Creating an ATL Project in Visual Studio

The first step as you would expect is to create a project. Pick File->New->Project from the menu, which will bring up the "New Project Wizard". Then select "Other Languages", "Visual C++" and then "ATL Project" (figures 1 and 2).

Add new project in Visual Studio Figure 1: Choosing the "ATL Project" template.

Application Settings Figure 2: For "Application Settings" leave the defaults.

Adding an ATL class that will contain the UDF

Now that we have an ATL project we add a class that will contain the user defined spreadsheet functions. From the class view right click on "CagrAutoExample" and choose "Add", then "Class". The wizard is straightforward, just pick a name on the second page and change aggregation to no on the third (see figures 3-5).

Adding ATL object Figure 3: Add an ATL Simple Object.

Naming the class Figure 4: Choose a name for the new class.

Naming the class Figure 5: Change "Aggregation" to No. Leave the rest of the defaults.

Defining the CAGR function

Next we'll define the new function that we'll be implementing. Go back to the "Class View" and right click on the interface IFinanicalFuncs and select "Add" and then "Add Method". Define a new function with the name CAGR and four parameters (as shown in figures 6 and 7):

Parameter attributes Parameter type Parameter name
[in] DOUBLE * BeginningValue
[in] DOUBLE * EndingValue
[in] DOUBLE * NumberOfYears
[retval] DOUBLE * Result

Adding the method Figure 6: The Add Method dialog.

IDL Attributes Figure 7: IDL Attributes. Leave everything to the defaults.

Implementing the CAGR function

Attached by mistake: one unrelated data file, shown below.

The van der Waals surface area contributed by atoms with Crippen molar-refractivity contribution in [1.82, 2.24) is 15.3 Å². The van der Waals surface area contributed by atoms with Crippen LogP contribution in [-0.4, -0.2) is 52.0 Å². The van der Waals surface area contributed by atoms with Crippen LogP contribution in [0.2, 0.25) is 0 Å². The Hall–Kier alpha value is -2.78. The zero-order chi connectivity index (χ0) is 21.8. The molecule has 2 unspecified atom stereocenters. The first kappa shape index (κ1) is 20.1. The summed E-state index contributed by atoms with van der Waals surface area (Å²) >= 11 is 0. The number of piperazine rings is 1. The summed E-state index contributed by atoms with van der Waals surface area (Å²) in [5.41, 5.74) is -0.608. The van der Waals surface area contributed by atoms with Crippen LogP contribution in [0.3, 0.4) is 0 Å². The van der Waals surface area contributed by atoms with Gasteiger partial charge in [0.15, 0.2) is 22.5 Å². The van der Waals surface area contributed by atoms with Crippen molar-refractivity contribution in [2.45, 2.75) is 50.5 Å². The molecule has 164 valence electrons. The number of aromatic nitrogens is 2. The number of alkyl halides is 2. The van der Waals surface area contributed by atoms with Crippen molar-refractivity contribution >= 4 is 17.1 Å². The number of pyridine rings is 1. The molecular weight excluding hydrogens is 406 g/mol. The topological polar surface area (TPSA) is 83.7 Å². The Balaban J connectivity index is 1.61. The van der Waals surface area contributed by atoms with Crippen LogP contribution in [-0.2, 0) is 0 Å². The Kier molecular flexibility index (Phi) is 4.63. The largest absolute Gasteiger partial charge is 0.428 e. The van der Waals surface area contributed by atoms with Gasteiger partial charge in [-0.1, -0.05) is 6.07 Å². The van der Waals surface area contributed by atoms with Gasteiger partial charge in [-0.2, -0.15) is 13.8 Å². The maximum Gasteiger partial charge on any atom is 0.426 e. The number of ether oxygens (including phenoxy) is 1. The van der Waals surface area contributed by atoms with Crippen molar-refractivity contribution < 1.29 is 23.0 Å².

Now that we've defined the method in the interface it's time to write the code of the CAGR function. The definition of CAGR is the following:

CAGR formula

Open up FinancialFuncs.cpp and change it to look like this:

  // FinancialFuncs.cpp : Implementation of CFinancialFuncs
  #include "stdafx.h"
  #include "FinancialFuncs.h"
  #include <cmath>

  // CFinancialFuncs
  STDMETHODIMP CFinancialFuncs::CAGR(DOUBLE* BeginningValue, DOUBLE* EndingValue, DOUBLE* NumberOfYears, DOUBLE* Result)
    *Result = pow(*EndingValue / *BeginningValue, 1.0 / *NumberOfYears) - 1.0;
    return S_OK;

Registering the DLL!

Now try registering the dll with regsvr32 (e.g. at the command prompt go to the debug folder within the project folder and type "regsvr32 CagrAutoExample.dll"). It will display an error message with error code 0x80070716 (figure 8).

Registration Error Figure 8: Error message when trying to register the dll.

Fortunately this problem is easy to fix. Go to the resource view and right click "CagrAutoExample.rc". From the menu select "Resource Includes". In the dialog add "Resource.h" to the "Read only symbol directives" section as shown in figure 9.

Fixing includes Figure 9: Visual Studio didn't add the include so we do it ourselves.

Now rebuild and register again. This time you should be rewarded with success as seen in figure 10.

Registration successful Figure 10: Simply adding "Resource.h" to "CagrAutoExample.rc" resolves the registration issue.

Testing it out in Excel

Start Excel and go to the "Developer Tab" and click on "Add-Ins", then click the "Automation" button. A list of registered automation servers will appear. Find "FinancialFuncs" class in the list, click on it and then click OK (figure 11). The custom CAGR function will now be available.

Loading in Excel Figure 11: Loading the automation server in Excel.

Next type in a few numbers and try out the new formula (figure 12). It will also appear in the function wizard under the category "CagrAutoExample.FinancialFuncs.1".

Excel function wizard Figure 12: CAGR in the function wizard.


The automation add-in is about as simple as a C++ add-in for Excel can get but it has very significant disadvantages that make it a poor choice compared to the other options. Not being able to choose the category name and being stuck with "CagrAutoExample.FinancialFuncs.1" is not ideal. The inability to document the function in the function wizard is also a problem, it would be nice if the custom function would look and act like a built-in. Performance-wise Automation Add-ins are slower than an XLL and they do not offer any unique advantages over XLLs, so the only real advantage to using them is to save writing a few lines of code.

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